Setting aside an existing financial order

The court is reluctant to set aside financial orders that have been made, to enable parties to rely upon them, allowing parties to manage their future finances with certainty.

There are a number of reasons that may justify the court setting aside such an order: fraud by one of the parties or non-disclosure of material evidence, a lack of capacity at the time an order was made and events that occur after the order was made, more commonly known as ‘Barder events’.

The court’s four conditions that must be satisfied to qualify:

  1. the new event is to have occurred after the original order was made, which invalidates the basis on which the original order was made.

  2. the new event occurred within a relatively short time of the original order being made. It would be extremely unlikely that the length of time could be as much as a year. In most cases, it would be no more than a few months at most.
  3. the application is made reasonably promptly in the circumstances of the case.
  4. the grant would not prejudice third parties who have acquired interests in property, which itself is the subject matter of the relevant order.

The court have clarified that this intervening event must have been unforeseen and in fact, unforeseeable. The Barder case itself provides such an example. In these sad circumstances, Mrs Barder committed suicide after murdering her children, after the court made a financial order requiring the former family home to be transferred into her sole name.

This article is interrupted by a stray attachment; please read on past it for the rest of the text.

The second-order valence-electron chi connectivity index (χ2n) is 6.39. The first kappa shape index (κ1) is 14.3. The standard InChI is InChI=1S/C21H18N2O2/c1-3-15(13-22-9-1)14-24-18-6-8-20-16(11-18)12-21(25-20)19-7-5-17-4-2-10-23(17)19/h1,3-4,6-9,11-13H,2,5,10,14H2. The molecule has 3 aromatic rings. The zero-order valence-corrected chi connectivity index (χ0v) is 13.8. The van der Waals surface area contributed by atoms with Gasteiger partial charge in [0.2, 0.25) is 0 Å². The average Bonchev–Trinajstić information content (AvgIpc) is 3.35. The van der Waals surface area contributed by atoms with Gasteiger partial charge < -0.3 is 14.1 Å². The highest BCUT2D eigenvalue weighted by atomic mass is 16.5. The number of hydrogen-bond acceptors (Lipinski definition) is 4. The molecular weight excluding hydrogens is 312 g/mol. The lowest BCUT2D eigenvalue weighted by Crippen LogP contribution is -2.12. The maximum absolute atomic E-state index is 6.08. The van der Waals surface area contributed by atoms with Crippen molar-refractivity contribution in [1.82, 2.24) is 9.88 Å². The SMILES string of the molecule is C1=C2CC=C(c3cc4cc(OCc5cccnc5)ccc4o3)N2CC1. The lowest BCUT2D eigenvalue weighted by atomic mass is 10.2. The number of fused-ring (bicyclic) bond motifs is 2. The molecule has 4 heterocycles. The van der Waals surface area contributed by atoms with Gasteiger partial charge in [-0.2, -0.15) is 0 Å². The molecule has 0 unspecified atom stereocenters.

Since the Barder case was heard in 1987, the courts have clarified their position regarding general price fluctuations of assets and child maintenance applications after financial orders have been made. These do not generally satisfy the court’s four criteria for setting aside an order.

Although case law suggests that events such as a substantial rise or fall in asset value, e.g. the “credit crunch“, may be of such great impact to trigger the Barder principles, the picture is not entirely clear, as demonstrated by the case of Maskell. Here, the husband’s loss of employment as a result of the credit crunch did not qualify as a Barder event.

Ultimately, each case is dependent on its own facts and the court must consider whether the new event that occurs was unforeseeable and in turn, invalidates the fundamental assumption of the original order.

If you wish to discuss a financial order, take advantage of our free consultation offer and contact us on 01234 889777 to speak to one of our specialist family solicitors who can help you. Serving Bedford, Northampton and Milton Keynes, our lawyers can help you with your family law and divorce matters.


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